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A valuable tax relief for business owners, business property relief can reduce the amount of inheritance tax payable on transfers of relevant property.

‘Relevant’ business property can also signify certain assets or business interests, and such transfers can be made during an individual’s lifetime or after death. If available, the rate of business property relief is either 50 or 100 , depending on the type of property that is being transferred.

How Does Business Property Relief Work?

If a person’s assets are gifted or transferred to another individual within seven years of the original owner’s death, inheritance tax is usually payable on the value exceeding the relevant nil rate band (sometimes referred to as the inheritance tax threshold). Business property relief can reduce the amount payable by up to 100 .

That said, it should not be taken for granted that such reliefs will be available, and we strongly recommend undertaking suitable tax planning with a qualified tax consultant. If you have assumed that BPR will apply, but in the event of your death it does not, an inheritance tax charge of 40 is likely to apply.

Do All Businesses Qualify?

The term business – in this instance – equates to activities ‘carried on in the exercise of a profession of vocation’ but not businesses ‘carried on otherwise than for gain’ (hobby businesses, for example). Eligible businesses are often referred to as ‘qualifying trading companies’.

Generally speaking, shareholdings in all companies are eligible for BPR, with the exception of businesses that trade largely in shares, securities, land, buildings, or the making/holding of investments. Importantly, therefore, this means that businesses dealing in lettings are rarely granted business property relief.

In addition, business property relief is only available after an ownership period of two or more years (see below).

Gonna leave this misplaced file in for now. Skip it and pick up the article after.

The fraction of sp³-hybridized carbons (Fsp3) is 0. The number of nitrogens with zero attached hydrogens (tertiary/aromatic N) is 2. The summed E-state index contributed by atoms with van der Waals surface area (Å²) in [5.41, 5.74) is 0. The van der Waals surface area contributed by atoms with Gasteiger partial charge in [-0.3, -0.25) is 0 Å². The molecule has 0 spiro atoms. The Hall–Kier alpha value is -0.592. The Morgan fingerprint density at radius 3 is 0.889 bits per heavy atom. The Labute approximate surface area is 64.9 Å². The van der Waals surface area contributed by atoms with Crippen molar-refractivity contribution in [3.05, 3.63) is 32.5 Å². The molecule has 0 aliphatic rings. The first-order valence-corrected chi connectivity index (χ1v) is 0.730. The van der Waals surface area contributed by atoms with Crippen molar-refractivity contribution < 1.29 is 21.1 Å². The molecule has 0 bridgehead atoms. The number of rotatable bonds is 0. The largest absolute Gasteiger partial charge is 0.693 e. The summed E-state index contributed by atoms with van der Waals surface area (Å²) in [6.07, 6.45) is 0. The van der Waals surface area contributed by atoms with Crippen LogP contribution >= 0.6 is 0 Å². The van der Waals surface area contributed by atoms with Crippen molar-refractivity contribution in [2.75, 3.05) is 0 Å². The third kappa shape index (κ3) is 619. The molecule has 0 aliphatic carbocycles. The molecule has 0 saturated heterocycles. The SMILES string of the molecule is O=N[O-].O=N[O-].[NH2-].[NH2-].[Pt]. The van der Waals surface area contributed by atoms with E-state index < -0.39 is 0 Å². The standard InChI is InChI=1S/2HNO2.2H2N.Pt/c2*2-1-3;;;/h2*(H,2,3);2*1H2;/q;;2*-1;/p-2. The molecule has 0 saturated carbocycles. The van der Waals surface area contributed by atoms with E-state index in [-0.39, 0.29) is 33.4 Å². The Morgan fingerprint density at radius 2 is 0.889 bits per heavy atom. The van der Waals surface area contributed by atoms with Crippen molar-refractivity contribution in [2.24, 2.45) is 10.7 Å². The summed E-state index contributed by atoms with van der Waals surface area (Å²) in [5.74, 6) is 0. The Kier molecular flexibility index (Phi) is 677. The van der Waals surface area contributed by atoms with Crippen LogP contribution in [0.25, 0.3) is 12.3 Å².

Business Property Relief: Ownership Conditions

As mentioned above, in order to qualify for business property relief, the asset in question must have been owned by the transferor for at least two years prior to the transfer – and the business must have been ‘wholly or mainly’ trading throughout (though the nature of the business itself may have changed during this time).

This rule may be relaxed if any of the following conditions apply:

  • If there have been successive transfers within a two-year period.
  • If the transferor acquired the property due to another person’s death.
  • If the transferred property has replaced additional business property.
  • If the property has been transferred to a spouse (in which case the ownership period can be aggregated, regardless of how long the two individuals were married for).

Business Property Relief: Eligible Properties

The 1984 Inheritance Tax Act sets out the conditions for relief for particular businesses or property transfers (whether as part of the deceased’s estate or during a lifetime transfer, and regardless of location).

The categories, along with the relevant rates of relief, include (but are not limited to):

  • 100 relief. This applies to holdings of unquoted securities or shares in a company (those that have not been listed on a recognised stock exchange); shares listed on the Alternative Investment Market; and sole trader businesses or shares in a partnership.
  • 50 relief. This applies to holdings of quoted shares in a company (those listed on a recognised stock exchange); and land, buildings, machinery or plant owned by the individual and used by an eligible company/partnership under their control.
  • In addition, business property relief is also available for loan notes/debentures in a company. To be eligible to claim, the individual in question must have voting rights within the company.

Note that if a binding contract for sale is in place, HMRC may deny the recipient’s right to BPR.

Should Business Property Relief Influence My Estate-Planning Strategy?

Alongside BPR’s most obvious benefit (a significant reduction in the amount of tax the recipient of a business property transfer would need to pay), there are other reasons to consider this relief. For example, if you wish to leave a significant other a sizable inheritance, investing in a company that is eligible for BPR could prove a clever investment move – should the company flourish, the value of your investment could grow over time (rather than stagnating at its current value). Alternatively, if you’re planning to make a transfer in your lifetime, you may wish to speed up the process – the recipient needs to retain ownership of the transferred business property for just two years in order to enjoy 50 -100 relief, rather than waiting the seven years required for a traditional gift or transfer to become exempt from inheritance tax.

To ensure that your estate-planning is both efficient and effective, and to learn more about whether BPR is a viable route for you, contact IBISS & Co today to speak with an expert tax advisor.

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